I was gifted my parents’ house in April 2014 at a value of £150,000: 50% to my sister and 50% to me. Both parents are now deceased and we are putting the house up for sale; the guide price was £190,000-£210,000. Due to a family breakdown, my sister does not wish to receive the proceeds of the sale and is in the process of transferring her share to me so that I own the property 100% – this will shortly conclude. The house has been put up for sale and I have accepted an offer of £220,000. I own my own property, so I will not qualify for principal private residence relief and I am aware both my sister and I will be treated as ‘connected’ persons. My sister’s capital gains tax (CGT) gain will be, I assume, £75,000 to either £95,000 or £105,000 (half the guide price, as this would be adjudged market value) when she disposes or transfers her 50% share (for free). However, for CGT purposes when the house is actually sold, I am unsure what figure to use for my purchase price. Will the purchase price default to £150,000, or will it be £190,000 or £210,000?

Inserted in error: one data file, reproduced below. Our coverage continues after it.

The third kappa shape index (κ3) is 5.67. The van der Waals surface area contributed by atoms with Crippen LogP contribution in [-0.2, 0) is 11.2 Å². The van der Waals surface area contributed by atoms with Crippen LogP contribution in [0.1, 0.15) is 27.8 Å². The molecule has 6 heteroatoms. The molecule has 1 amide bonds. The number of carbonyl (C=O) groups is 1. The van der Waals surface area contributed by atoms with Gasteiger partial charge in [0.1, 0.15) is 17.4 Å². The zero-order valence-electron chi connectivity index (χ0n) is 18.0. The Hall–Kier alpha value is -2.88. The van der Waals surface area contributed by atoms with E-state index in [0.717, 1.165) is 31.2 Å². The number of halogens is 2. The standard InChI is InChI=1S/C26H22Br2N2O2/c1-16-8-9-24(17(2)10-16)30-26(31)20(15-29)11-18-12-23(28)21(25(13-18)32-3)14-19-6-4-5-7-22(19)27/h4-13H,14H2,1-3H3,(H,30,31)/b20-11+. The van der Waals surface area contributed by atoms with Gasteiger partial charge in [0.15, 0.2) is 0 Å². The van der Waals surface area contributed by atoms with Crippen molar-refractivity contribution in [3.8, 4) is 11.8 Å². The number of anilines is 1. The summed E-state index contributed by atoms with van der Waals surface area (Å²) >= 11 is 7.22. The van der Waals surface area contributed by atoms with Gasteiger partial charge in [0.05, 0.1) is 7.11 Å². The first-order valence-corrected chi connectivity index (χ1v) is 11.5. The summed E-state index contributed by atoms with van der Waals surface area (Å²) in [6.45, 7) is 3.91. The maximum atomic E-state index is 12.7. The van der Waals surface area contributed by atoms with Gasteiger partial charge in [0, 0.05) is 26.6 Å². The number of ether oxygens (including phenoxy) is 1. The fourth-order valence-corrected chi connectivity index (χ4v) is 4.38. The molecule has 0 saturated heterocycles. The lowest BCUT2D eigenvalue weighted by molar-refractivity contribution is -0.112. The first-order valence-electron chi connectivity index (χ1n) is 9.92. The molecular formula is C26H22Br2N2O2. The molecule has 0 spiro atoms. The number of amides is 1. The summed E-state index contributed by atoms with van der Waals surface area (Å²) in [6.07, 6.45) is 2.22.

Arthur Weller replies:
Firstly, I would suggest that the current market price is not the guide price of £190,000-£210,000, but instead is £220,000 because you have a third-party purchaser who is willing to pay this. This market price should be used for transactions between you and your sister since you are connected persons, as you have written. See HMRC’s guidance in the Capital Gains manual, at https://tinyurl.com/2p8sf49p. So she is deemed to transfer to you at £110,000. At CG14530 it states, ‘The same figure is used as the acquisition cost of the person who acquires the asset.’ So you are making two sales. The original half, for which you have a base cost of £75,000, and the second half, for which you have a base cost of £110,000.’